We may be pleasantly surprised at what it is that we might see

With sun and shadows showing trees and flowers in array

The luscious private corner so pristine for all to want to be

Should the city go the rezone route and grant the right to build

The memory of David Kampe’s legacy snuffed out

Through the need for city coffers to be filled

Now is the time to let the city know and make a loud “No” shout


To think the city in its wisdom had but one thought that’s money

To rain upon David Kampe’s generosity and allow the build to be

To overshadow this serene garden spot’s not funny

And make a mockery of David Kampe’s legacy.

Ron Barillaro


Canadian companies should come first

Dear Editor:

Re: “American firm gets no-bid contract for bike project,” (Herald, May 11).

I was shocked to read the front page of the Herald on Tuesday to discover that an American firm was awarded the contract for the protective barriers on the lake-to-lake cycling route. And a no-bid contract at that.

Is there honestly no company in Canada that could provide a similar product? How hard did city staff search for a Canadian company?

Does city council and city staff not realize that the pandemic has caused much economic hardship. Jobs have been lost and many individuals and businesses are suffering. Meanwhile, the City goes ahead with this very controversial and expensive bike lane with no thought for Canadian citizens. The City should be doing everything in its power to create jobs and opportunity for Canadians and not sourcing out to American companies.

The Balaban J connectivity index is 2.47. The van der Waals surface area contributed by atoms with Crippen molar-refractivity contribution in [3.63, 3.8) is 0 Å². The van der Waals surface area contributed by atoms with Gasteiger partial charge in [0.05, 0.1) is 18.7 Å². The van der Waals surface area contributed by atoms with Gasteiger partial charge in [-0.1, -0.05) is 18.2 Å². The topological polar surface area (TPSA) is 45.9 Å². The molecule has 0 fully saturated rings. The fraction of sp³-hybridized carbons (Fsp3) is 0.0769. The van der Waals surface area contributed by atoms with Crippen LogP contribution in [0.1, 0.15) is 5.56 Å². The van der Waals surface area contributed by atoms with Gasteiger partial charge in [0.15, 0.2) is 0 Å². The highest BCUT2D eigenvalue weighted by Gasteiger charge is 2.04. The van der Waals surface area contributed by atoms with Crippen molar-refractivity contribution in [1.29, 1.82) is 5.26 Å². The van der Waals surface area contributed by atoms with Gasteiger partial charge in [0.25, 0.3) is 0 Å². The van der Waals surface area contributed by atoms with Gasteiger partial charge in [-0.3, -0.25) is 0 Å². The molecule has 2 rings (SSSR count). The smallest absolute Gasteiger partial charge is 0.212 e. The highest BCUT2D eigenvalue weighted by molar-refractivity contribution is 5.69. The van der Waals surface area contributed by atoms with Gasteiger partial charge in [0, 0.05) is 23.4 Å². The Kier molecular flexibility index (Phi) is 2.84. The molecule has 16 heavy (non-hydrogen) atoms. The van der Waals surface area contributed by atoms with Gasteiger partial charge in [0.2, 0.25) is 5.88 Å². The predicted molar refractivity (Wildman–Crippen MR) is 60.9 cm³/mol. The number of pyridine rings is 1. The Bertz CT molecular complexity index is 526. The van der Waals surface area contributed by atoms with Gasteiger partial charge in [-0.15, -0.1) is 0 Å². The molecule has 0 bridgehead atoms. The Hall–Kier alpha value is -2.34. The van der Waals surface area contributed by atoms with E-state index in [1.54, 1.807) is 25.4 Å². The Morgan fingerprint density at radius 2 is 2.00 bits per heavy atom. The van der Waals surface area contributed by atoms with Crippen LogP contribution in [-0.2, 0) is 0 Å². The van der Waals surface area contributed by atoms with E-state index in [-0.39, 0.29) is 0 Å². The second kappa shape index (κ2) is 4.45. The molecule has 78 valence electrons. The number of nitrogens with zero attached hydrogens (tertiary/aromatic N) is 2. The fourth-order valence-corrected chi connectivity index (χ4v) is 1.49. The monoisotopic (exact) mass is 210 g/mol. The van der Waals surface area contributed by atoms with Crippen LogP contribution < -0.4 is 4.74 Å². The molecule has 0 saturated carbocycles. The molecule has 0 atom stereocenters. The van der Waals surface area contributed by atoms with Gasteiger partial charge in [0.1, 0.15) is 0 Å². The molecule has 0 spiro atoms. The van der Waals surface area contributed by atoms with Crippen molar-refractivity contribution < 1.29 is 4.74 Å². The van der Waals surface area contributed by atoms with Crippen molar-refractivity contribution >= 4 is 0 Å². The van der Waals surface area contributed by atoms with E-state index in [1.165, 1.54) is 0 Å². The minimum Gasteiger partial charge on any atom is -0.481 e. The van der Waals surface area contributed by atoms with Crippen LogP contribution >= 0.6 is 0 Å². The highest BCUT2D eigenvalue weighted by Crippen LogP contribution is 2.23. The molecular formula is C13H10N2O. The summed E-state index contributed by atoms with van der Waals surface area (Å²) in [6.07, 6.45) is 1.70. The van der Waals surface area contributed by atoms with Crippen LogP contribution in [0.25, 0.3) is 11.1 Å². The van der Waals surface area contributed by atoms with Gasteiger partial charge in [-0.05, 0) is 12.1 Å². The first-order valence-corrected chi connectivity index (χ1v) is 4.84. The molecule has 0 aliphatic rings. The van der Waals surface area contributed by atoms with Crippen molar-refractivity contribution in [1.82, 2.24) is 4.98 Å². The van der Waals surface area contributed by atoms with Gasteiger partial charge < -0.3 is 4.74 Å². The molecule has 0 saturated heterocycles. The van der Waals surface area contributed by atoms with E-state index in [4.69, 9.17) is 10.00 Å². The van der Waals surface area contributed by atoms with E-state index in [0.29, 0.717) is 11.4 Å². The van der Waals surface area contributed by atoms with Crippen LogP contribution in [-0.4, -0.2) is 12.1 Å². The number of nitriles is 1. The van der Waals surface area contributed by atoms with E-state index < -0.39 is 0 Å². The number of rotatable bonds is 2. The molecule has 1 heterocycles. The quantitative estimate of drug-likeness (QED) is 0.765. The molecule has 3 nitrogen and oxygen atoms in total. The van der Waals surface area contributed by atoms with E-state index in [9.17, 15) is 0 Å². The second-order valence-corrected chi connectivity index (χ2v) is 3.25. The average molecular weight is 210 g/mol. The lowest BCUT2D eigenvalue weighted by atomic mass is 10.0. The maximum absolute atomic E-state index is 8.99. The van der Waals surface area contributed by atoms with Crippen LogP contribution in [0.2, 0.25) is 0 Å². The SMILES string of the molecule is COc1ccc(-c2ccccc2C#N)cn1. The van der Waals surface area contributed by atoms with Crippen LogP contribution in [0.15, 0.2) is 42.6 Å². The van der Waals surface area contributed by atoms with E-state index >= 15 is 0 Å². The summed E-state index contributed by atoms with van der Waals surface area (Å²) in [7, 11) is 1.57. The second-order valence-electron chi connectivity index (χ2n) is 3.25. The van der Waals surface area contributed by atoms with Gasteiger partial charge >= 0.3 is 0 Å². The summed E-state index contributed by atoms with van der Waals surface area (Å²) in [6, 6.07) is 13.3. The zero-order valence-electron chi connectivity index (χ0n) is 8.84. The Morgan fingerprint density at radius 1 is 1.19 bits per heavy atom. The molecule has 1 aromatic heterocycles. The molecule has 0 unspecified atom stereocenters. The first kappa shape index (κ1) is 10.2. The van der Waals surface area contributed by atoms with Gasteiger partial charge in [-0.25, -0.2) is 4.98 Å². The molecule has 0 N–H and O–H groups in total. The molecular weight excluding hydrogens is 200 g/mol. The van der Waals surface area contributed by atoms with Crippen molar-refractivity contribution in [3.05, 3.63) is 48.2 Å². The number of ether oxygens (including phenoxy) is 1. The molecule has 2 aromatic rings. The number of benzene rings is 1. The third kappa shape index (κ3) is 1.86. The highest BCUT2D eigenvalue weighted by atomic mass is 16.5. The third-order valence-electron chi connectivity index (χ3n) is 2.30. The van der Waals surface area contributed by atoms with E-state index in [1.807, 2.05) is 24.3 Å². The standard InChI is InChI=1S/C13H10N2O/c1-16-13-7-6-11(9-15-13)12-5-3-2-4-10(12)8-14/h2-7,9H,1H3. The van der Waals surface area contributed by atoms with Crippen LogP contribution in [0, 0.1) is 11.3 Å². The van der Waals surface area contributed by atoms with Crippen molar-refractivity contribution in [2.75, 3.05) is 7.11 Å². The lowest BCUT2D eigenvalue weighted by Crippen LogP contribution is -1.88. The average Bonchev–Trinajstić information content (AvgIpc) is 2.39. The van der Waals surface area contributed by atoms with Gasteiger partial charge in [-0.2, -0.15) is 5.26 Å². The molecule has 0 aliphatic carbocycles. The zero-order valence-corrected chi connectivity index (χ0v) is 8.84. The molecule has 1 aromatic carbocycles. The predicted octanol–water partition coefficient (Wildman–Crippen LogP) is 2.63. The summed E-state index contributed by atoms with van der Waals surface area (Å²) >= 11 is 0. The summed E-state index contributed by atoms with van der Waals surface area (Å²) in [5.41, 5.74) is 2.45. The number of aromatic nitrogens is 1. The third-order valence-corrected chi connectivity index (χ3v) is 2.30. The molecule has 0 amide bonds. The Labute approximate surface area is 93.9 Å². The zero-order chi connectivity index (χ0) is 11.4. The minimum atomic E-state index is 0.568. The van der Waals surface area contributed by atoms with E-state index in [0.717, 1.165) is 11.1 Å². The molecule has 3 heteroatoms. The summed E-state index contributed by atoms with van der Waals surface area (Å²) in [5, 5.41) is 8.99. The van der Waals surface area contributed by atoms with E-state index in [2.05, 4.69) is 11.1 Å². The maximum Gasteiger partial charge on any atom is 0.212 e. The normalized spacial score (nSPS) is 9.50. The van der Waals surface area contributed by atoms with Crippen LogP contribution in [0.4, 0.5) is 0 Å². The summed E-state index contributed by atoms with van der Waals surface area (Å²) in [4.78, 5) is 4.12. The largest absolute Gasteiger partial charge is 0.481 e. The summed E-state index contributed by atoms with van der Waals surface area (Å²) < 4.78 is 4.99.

This lake-to-lake route would never have been accepted if it had gone to a referendum. I find it even more unacceptable now that the construction is not going to at least totally be a benefit to Canadian workers.

Patricia DesBrisay


Time to pull the plug on funding the CBC

Dear Editor:

The CBC’s best-before date has expired and it’s time to cut them off the taxpayers’ money.

Our federal government pays $1.3 billion per year, much of which goes to a huge top-heavy bureaucracy that sets their own salaries and are not required to divulge annual financial statements.

Seven vice presidents, 10 directors general and five directors of finance — but somehow they are above having to produce financial statements listing their salaries.

A recent study by the CRTC found that only 28% of Canadians consider the CBC to be vital, I personally don’t know anyone who watches or listens to them as I suspect is the case for most who are reading this.

I am not suggesting that the CBC be shut down, but simply to no longer be funded by the taxpayer.

Other media outlets manage to cover their costs and make a profit or they would not be on the air, why should the CBC be treated differently?

Guy Bissonnette

Lake Country